On The Robustness of Asthenosphere Plug Flow in Mantle Convection Models
With Plate-Like Behavior
The question of what drives tectonic plates has been revitalized by
seismic observations that cannot be explained by conventional
plate-driving forces. The observations, designed to constrain flow in
the asthenosphere, are consistent with the asthenosphere locally flowing
faster than the plate above and in a direction offset from plate motion.
These inferences are not consistent with plates being driven exclusively
by slab-pull and/or ridge-push forces. Mantle convection models were put
forth to argue that pressure-driven flow, interacting with a
non-Newtonian upper mantle viscosity, could explain these observations.
To test the robustness of those results, we expand the models to allow
for the development of weak plate margins and associated plate-like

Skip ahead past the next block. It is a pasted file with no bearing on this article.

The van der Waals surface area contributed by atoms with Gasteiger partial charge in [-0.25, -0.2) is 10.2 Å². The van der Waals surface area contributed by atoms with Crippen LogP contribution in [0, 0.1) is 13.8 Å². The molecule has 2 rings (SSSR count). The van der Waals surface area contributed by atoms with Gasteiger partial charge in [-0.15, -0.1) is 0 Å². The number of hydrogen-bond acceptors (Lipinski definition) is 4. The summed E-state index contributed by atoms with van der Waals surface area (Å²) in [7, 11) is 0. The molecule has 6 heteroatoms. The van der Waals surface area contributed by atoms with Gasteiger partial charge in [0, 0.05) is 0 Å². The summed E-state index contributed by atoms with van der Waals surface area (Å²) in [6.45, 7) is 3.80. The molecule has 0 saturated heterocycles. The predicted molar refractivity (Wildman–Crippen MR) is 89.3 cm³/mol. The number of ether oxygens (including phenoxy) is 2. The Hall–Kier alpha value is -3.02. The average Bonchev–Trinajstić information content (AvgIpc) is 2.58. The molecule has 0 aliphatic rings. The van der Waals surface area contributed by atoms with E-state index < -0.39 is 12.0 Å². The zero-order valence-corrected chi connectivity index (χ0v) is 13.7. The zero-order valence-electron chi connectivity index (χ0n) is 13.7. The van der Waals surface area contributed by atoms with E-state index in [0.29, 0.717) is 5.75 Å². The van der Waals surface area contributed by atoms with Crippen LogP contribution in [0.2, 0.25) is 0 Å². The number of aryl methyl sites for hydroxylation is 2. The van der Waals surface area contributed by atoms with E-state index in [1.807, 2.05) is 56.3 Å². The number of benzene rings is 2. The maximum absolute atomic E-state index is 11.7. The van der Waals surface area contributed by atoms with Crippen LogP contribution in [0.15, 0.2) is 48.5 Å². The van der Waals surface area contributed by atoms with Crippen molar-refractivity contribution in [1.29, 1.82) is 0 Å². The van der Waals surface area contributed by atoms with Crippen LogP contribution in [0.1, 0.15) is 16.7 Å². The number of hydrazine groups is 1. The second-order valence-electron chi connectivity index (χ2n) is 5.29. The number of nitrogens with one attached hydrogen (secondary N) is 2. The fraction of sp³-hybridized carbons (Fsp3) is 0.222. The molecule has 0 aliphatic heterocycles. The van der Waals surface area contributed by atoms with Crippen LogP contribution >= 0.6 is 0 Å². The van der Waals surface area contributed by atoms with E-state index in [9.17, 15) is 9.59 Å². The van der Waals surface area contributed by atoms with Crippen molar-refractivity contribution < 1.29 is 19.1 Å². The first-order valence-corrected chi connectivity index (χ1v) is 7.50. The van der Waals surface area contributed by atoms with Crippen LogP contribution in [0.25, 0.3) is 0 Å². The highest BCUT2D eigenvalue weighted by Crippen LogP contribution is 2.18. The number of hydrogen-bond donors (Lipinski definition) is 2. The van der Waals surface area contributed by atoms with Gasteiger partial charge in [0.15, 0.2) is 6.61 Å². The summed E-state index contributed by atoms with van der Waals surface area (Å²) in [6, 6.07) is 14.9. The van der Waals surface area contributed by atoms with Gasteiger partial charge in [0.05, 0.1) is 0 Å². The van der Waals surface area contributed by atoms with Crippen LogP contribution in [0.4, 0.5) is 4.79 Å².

behavior. We find that with weak margins, the overall component of
slab-driven flow becomes stronger while pressure driven asthenosphere
flow remains active. Locally, the asthenosphere can lead plates and
there are rotations in the direction of asthenosphere flow with depth.
The balance of plate driving forces (i.e., the ratio of slab-pull to
asthenosphere flow) is found to depend on plate margin strength. The
models also indicate that a non-Newtonian upper mantle allows for a
hysteresis effect such that, depending on initial conditions,
single-plate and plate-tectonic modes can exist at the same parameter